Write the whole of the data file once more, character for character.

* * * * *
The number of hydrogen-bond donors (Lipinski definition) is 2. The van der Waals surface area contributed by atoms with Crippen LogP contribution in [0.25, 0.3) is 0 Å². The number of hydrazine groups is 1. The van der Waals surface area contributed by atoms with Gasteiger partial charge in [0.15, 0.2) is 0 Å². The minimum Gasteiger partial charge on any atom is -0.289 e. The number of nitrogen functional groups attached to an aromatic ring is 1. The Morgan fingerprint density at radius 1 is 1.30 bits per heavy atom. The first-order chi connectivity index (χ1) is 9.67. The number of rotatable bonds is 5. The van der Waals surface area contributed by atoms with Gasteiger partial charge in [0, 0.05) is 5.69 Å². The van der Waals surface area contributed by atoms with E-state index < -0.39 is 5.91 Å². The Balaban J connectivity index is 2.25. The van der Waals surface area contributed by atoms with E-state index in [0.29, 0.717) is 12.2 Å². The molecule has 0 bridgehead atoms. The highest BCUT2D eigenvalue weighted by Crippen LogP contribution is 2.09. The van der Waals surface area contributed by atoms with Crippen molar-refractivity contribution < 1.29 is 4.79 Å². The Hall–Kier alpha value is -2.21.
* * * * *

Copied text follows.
The number of hydrogen-bond donors (Lipinski definition) is 2. The van der Waals surface area contributed by atoms with Crippen LogP contribution in [0.25, 0.3) is 0 Å². The number of hydrazine groups is 1. The van der Waals surface area contributed by atoms with Gasteiger partial charge in [0.15, 0.2) is 0 Å². The minimum Gasteiger partial charge on any atom is -0.289 e. The number of nitrogen functional groups attached to an aromatic ring is 1. The Morgan fingerprint density at radius 1 is 1.30 bits per heavy atom. The first-order chi connectivity index (χ1) is 9.67. The number of rotatable bonds is 5. The van der Waals surface area contributed by atoms with Gasteiger partial charge in [0, 0.05) is 5.69 Å². The van der Waals surface area contributed by atoms with E-state index < -0.39 is 5.91 Å². The Balaban J connectivity index is 2.25. The van der Waals surface area contributed by atoms with E-state index in [0.29, 0.717) is 12.2 Å². The molecule has 0 bridgehead atoms. The highest BCUT2D eigenvalue weighted by Crippen LogP contribution is 2.09. The van der Waals surface area contributed by atoms with Crippen molar-refractivity contribution < 1.29 is 4.79 Å². The Hall–Kier alpha value is -2.21.